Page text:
The fault in Flipkart’s stars is fuelling the company’s bad times. The company is embroiled in a fresh controversy with its sellers. The latter allege that Flipkart has not been refunding the tax deducted at source (TDS) to the sellers.
The standard practise is for the sellers to deduct tax for Flipkart, and submit it to the IT department. Flipkart is supposed to refund these taxes are at a later date in good faith. Some of the sellers are claiming that the amount is long overdue from the company. In some cases, the ecommerce leader is refusing to pay the sellers on the grounds of a delayed claim.
Flipkart has told some sellers that they have not deposited the taxes on time. Says the seller,
“They are now refusing to reimburse the TDS amount for quarter four of 2015-16 citing the reason that their last (due) date has elapsed whereas we have deposited the TDS and filed returns within the dates specified by the government. This is purely their arbitrary decision for not giving reimbursement.”
One nail after the other on the sellers’ hypothetical coffin
The climate at Flipkart is becoming more and more difficult for online sellers. Just about a month back, the company introduced its modified seller policy. While there were some pro-seller policies (such as shipping fees proportionate to the courier details, charging buyers shipment for non-Flipkart Advantage orders, reduction of 30 day returns to 10 day returns, no courier charges to seller on returns), there were some crushing changes to the charges to the seller. Sellers were to be charged an increased commission; same day delivery charges would be recovered from the seller, a charge to store products in Flipkart’s warehouse for longer duration.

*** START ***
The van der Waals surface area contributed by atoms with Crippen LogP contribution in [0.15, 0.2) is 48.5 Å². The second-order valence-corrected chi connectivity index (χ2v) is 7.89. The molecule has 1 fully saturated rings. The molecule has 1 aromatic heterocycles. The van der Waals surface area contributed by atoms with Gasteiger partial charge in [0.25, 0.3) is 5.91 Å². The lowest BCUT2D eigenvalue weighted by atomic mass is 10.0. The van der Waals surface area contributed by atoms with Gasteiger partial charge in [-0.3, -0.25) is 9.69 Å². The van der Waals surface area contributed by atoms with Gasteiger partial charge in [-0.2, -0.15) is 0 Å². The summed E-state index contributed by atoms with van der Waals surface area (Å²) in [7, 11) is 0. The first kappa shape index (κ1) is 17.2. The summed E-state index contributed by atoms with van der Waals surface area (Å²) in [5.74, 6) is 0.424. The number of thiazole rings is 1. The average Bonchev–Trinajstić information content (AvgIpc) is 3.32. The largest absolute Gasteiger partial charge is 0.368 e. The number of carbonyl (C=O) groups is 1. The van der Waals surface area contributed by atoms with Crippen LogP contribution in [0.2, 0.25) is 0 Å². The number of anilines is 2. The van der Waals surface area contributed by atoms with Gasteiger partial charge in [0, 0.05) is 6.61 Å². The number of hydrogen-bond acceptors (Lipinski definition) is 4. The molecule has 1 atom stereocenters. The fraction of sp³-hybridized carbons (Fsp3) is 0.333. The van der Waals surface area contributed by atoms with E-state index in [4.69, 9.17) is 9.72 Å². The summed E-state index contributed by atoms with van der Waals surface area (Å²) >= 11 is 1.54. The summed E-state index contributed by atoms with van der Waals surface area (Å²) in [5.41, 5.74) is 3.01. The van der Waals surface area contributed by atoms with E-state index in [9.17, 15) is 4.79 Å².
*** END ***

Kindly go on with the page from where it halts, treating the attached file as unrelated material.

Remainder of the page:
This led to sellers going on an online ‘strike’ to protest against the company. Many sellers under the banner of eSellerSuraksha listed their products as ‘out of stock’ for the day on 20th June.
“I know of instances where (tax) refunds from Amazon have come in six to 48 hours.”
Flipkart has a lot of issues going on, but by expecting sellers to bear the brunt is not exactly the best way to deal with it.